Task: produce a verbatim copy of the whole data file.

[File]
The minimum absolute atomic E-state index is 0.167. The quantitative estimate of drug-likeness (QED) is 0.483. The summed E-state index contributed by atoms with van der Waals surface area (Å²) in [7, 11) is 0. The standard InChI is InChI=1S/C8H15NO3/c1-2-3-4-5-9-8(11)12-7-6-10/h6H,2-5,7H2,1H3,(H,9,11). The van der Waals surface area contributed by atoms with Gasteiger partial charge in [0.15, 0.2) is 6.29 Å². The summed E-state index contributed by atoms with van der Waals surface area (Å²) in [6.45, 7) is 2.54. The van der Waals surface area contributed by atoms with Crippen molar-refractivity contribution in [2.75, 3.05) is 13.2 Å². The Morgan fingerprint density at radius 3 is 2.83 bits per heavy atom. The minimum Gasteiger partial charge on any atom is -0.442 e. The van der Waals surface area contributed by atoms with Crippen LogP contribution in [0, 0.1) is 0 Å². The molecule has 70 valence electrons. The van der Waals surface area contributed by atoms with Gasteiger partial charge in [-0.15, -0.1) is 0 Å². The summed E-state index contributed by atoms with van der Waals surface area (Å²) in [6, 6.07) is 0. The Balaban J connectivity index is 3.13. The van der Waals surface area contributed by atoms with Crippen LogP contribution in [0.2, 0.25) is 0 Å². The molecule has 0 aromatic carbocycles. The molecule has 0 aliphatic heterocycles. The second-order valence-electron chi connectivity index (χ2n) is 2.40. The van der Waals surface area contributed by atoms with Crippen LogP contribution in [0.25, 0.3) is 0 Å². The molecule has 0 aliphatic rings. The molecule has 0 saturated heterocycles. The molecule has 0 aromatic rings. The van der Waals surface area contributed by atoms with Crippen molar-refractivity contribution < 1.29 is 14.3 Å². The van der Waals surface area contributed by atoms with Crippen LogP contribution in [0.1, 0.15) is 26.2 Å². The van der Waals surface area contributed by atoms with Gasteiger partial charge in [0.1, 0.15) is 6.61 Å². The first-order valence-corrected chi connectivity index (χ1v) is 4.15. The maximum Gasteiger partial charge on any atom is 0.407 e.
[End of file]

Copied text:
The minimum absolute atomic E-state index is 0.167. The quantitative estimate of drug-likeness (QED) is 0.483. The summed E-state index contributed by atoms with van der Waals surface area (Å²) in [7, 11) is 0. The standard InChI is InChI=1S/C8H15NO3/c1-2-3-4-5-9-8(11)12-7-6-10/h6H,2-5,7H2,1H3,(H,9,11). The van der Waals surface area contributed by atoms with Gasteiger partial charge in [0.15, 0.2) is 6.29 Å². The summed E-state index contributed by atoms with van der Waals surface area (Å²) in [6.45, 7) is 2.54. The van der Waals surface area contributed by atoms with Crippen molar-refractivity contribution in [2.75, 3.05) is 13.2 Å². The Morgan fingerprint density at radius 3 is 2.83 bits per heavy atom. The minimum Gasteiger partial charge on any atom is -0.442 e. The van der Waals surface area contributed by atoms with Crippen LogP contribution in [0, 0.1) is 0 Å². The molecule has 70 valence electrons. The van der Waals surface area contributed by atoms with Gasteiger partial charge in [-0.15, -0.1) is 0 Å². The summed E-state index contributed by atoms with van der Waals surface area (Å²) in [6, 6.07) is 0. The Balaban J connectivity index is 3.13. The van der Waals surface area contributed by atoms with Crippen LogP contribution in [0.2, 0.25) is 0 Å². The molecule has 0 aromatic carbocycles. The molecule has 0 aliphatic heterocycles. The second-order valence-electron chi connectivity index (χ2n) is 2.40. The van der Waals surface area contributed by atoms with Crippen LogP contribution in [0.25, 0.3) is 0 Å². The molecule has 0 aliphatic rings. The molecule has 0 saturated heterocycles. The molecule has 0 aromatic rings. The van der Waals surface area contributed by atoms with Crippen molar-refractivity contribution < 1.29 is 14.3 Å². The van der Waals surface area contributed by atoms with Crippen LogP contribution in [0.1, 0.15) is 26.2 Å². The van der Waals surface area contributed by atoms with Gasteiger partial charge in [0.1, 0.15) is 6.61 Å². The first-order valence-corrected chi connectivity index (χ1v) is 4.15. The maximum Gasteiger partial charge on any atom is 0.407 e.